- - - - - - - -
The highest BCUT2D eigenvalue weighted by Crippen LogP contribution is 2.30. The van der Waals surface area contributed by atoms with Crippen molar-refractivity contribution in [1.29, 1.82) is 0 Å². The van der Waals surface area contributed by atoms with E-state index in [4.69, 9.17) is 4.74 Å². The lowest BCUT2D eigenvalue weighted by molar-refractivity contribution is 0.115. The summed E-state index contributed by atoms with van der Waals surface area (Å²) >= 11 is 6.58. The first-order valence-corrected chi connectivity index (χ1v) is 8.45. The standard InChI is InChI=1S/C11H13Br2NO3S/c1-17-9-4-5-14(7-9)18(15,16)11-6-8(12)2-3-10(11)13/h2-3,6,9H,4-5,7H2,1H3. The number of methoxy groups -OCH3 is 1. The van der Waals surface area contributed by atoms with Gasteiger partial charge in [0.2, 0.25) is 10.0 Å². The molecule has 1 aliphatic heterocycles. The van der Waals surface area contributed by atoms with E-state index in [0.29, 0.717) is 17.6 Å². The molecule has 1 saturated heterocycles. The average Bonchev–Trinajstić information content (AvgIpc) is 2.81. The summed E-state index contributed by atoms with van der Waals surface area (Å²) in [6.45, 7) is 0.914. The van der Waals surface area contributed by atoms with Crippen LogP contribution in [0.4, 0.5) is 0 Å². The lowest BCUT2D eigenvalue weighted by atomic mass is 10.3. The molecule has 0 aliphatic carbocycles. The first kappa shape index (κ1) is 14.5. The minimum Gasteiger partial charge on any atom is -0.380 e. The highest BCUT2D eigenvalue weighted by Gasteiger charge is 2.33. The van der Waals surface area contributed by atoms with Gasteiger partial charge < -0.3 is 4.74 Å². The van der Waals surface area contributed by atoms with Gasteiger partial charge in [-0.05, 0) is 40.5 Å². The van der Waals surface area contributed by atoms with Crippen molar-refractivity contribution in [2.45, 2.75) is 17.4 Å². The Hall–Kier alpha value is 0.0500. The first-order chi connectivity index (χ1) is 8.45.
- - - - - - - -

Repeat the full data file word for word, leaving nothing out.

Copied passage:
The highest BCUT2D eigenvalue weighted by Crippen LogP contribution is 2.30. The van der Waals surface area contributed by atoms with Crippen molar-refractivity contribution in [1.29, 1.82) is 0 Å². The van der Waals surface area contributed by atoms with E-state index in [4.69, 9.17) is 4.74 Å². The lowest BCUT2D eigenvalue weighted by molar-refractivity contribution is 0.115. The summed E-state index contributed by atoms with van der Waals surface area (Å²) >= 11 is 6.58. The first-order valence-corrected chi connectivity index (χ1v) is 8.45. The standard InChI is InChI=1S/C11H13Br2NO3S/c1-17-9-4-5-14(7-9)18(15,16)11-6-8(12)2-3-10(11)13/h2-3,6,9H,4-5,7H2,1H3. The number of methoxy groups -OCH3 is 1. The van der Waals surface area contributed by atoms with Gasteiger partial charge in [0.2, 0.25) is 10.0 Å². The molecule has 1 aliphatic heterocycles. The van der Waals surface area contributed by atoms with E-state index in [0.29, 0.717) is 17.6 Å². The molecule has 1 saturated heterocycles. The average Bonchev–Trinajstić information content (AvgIpc) is 2.81. The summed E-state index contributed by atoms with van der Waals surface area (Å²) in [6.45, 7) is 0.914. The van der Waals surface area contributed by atoms with Crippen LogP contribution in [0.4, 0.5) is 0 Å². The lowest BCUT2D eigenvalue weighted by atomic mass is 10.3. The molecule has 0 aliphatic carbocycles. The first kappa shape index (κ1) is 14.5. The minimum Gasteiger partial charge on any atom is -0.380 e. The highest BCUT2D eigenvalue weighted by Gasteiger charge is 2.33. The van der Waals surface area contributed by atoms with Gasteiger partial charge < -0.3 is 4.74 Å². The van der Waals surface area contributed by atoms with Gasteiger partial charge in [-0.05, 0) is 40.5 Å². The van der Waals surface area contributed by atoms with Crippen molar-refractivity contribution in [2.45, 2.75) is 17.4 Å². The Hall–Kier alpha value is 0.0500. The first-order chi connectivity index (χ1) is 8.45.